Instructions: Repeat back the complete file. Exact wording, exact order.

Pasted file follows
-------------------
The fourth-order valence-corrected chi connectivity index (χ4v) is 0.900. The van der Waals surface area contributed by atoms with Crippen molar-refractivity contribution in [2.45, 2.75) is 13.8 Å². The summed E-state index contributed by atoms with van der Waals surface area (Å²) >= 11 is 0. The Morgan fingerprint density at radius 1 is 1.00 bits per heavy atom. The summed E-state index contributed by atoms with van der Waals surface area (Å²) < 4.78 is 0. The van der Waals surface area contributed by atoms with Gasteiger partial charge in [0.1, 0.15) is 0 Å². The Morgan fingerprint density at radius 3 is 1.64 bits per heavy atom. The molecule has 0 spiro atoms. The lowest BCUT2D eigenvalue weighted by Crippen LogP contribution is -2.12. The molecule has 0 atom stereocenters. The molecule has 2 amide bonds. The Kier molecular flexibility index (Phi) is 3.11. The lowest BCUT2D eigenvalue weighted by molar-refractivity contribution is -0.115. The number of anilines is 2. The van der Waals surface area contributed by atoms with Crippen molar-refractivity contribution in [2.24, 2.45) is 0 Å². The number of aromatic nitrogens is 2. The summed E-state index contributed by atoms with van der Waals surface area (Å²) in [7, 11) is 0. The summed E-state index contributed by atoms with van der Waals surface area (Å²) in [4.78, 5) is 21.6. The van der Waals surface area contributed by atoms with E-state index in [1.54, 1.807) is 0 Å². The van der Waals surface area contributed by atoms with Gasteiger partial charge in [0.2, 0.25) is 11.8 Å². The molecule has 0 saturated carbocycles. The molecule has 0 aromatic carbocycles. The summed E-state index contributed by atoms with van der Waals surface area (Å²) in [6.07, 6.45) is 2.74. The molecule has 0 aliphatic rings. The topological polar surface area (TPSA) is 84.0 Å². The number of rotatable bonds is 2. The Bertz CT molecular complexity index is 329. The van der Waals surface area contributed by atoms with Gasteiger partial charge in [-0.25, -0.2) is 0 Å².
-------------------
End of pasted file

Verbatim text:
The fourth-order valence-corrected chi connectivity index (χ4v) is 0.900. The van der Waals surface area contributed by atoms with Crippen molar-refractivity contribution in [2.45, 2.75) is 13.8 Å². The summed E-state index contributed by atoms with van der Waals surface area (Å²) >= 11 is 0. The Morgan fingerprint density at radius 1 is 1.00 bits per heavy atom. The summed E-state index contributed by atoms with van der Waals surface area (Å²) < 4.78 is 0. The van der Waals surface area contributed by atoms with Gasteiger partial charge in [0.1, 0.15) is 0 Å². The Morgan fingerprint density at radius 3 is 1.64 bits per heavy atom. The molecule has 0 spiro atoms. The lowest BCUT2D eigenvalue weighted by Crippen LogP contribution is -2.12. The molecule has 0 atom stereocenters. The molecule has 2 amide bonds. The Kier molecular flexibility index (Phi) is 3.11. The lowest BCUT2D eigenvalue weighted by molar-refractivity contribution is -0.115. The number of anilines is 2. The van der Waals surface area contributed by atoms with Crippen molar-refractivity contribution in [2.24, 2.45) is 0 Å². The number of aromatic nitrogens is 2. The summed E-state index contributed by atoms with van der Waals surface area (Å²) in [7, 11) is 0. The summed E-state index contributed by atoms with van der Waals surface area (Å²) in [4.78, 5) is 21.6. The van der Waals surface area contributed by atoms with E-state index in [1.54, 1.807) is 0 Å². The van der Waals surface area contributed by atoms with Gasteiger partial charge in [0.2, 0.25) is 11.8 Å². The molecule has 0 saturated carbocycles. The molecule has 0 aromatic carbocycles. The summed E-state index contributed by atoms with van der Waals surface area (Å²) in [6.07, 6.45) is 2.74. The molecule has 0 aliphatic rings. The topological polar surface area (TPSA) is 84.0 Å². The number of rotatable bonds is 2. The Bertz CT molecular complexity index is 329. The van der Waals surface area contributed by atoms with Gasteiger partial charge in [-0.25, -0.2) is 0 Å².